values.


Journal of Education and Training Studies Vol. 5, No. 6; June 2017 
52 
Table 4. Analysis of multiple relation problem between the predictive variables in the research in terms of standard error, 
tolerance and VIF values 
According to Table 4, it is seen that tolerance values of all variables are above .1. According to Mertler and Vannatta 
(2005), the fact that tolerance values are above .1 shows that there is no multiple relation problem. In this context, it was 
seen that there was no multiple relation problem among the variables in terms of tolerance values. In terms of VIF 
values of each variable, it is seen that the values are below 10 and average VIF value is 1.477. According to Çokluk 
(2010), in order for VIF values not to cause multiple relation problems, it should be below 10. In this context, it was 
seen that there was no multiple relation problem in terms of VIF values either. In terms of correlation values among the 
variables, it is seen that there are medium level relations between the variables and no high level relations. This helps us 
to see there were no multiple relation problems among the variables. Since no multiple relation problems were seen 
among the variables, first -2LL value of null model (the model with no predictive variables) and the model’s iteration 
history were checked and the findings can be seen in Table 5.
Table 5. Initial Model Iteration History 
Iteration 
-2Log Likelihood (-2LL) 
Coefficients 
Constant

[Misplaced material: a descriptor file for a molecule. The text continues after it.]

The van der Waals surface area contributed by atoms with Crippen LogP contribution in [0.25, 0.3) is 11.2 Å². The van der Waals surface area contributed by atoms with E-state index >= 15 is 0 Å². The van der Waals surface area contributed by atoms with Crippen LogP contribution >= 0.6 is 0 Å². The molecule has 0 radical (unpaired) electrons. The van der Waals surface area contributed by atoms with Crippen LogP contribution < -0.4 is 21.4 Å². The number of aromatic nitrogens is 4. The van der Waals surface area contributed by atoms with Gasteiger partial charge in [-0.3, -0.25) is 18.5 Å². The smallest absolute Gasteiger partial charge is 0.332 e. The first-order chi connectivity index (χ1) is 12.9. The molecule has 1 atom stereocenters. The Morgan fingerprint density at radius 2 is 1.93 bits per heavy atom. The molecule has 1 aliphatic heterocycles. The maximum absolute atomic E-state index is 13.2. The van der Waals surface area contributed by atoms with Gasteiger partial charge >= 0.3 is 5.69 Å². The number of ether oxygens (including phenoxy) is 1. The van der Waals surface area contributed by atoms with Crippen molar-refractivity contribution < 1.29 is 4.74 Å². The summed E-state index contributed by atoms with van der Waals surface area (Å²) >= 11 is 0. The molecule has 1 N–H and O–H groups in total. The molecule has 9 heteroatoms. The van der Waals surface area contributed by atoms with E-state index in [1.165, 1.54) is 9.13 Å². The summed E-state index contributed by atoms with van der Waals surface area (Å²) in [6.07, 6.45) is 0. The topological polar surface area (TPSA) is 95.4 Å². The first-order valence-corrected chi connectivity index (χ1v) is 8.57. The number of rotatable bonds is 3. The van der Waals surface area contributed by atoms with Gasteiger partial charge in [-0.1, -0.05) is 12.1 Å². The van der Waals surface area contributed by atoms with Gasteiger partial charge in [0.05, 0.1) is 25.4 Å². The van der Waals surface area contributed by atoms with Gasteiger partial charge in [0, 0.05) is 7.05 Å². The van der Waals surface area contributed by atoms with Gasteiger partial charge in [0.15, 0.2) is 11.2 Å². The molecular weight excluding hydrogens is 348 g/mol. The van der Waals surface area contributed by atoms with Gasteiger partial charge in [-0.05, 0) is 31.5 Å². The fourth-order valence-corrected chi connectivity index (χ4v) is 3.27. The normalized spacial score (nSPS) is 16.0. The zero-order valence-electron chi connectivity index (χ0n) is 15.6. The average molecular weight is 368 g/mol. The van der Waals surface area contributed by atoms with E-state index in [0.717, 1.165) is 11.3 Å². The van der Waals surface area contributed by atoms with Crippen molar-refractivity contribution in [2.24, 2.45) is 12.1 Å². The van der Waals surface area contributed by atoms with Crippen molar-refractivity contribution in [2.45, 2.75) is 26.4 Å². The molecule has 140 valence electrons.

Step 0 

385.194 
-.151 

385.194 
-.151 

385.194 
-.151 
According to Table 5, -2LL is 385.194 before predictive variables are added to the model. Çokluk (2010) states that for 
excellent consistence, -2LL value should be 0 and any drops in this value contributes to the model positively. It is 
expected that at further stages, as predictive variables enter the model, this value will fall. After this stage, first 
classifications obtained as a result of logistic regression were checked and findings can be seen in Table 6. 
Table 6. First classification case obtained after logistic regression 
Real/observed case 
Estimated case 
Accurate 
Classification 
Percentage 
Low Success 
High Success 
Low Success 
150 

100.0 
High Success 
129 

.0 
Total Accurate Classification Percentage 
53.76 
According to Table 6, it is seen that all the students were classified in low success category and thus accurate 
classification percentage is 53.76%. This classification was only produced for the initial model with constant term and 
only low success students were classified accurately. The fact that the number of low success students was high in the 
model caused this rate to appear high; if the students had been classified according to high problem solving success 
category, this rate would have been 46.24% (129/279). As predictive variables are added to the model, it is expected that 
accurate classification percentage will rise. At the next step, standard error about the constant term constituting the 
initial model, Wald statistics that tests significance of the variable, degree of freedom for Wald statistics, and 
exponential logistic regression coefficient Exp(ß) value representing significance level of this value and Odds rate were 
checked. Table 7 shows the findings. 
Table 7. Variables in the initial model/equation 
Step 0 
ß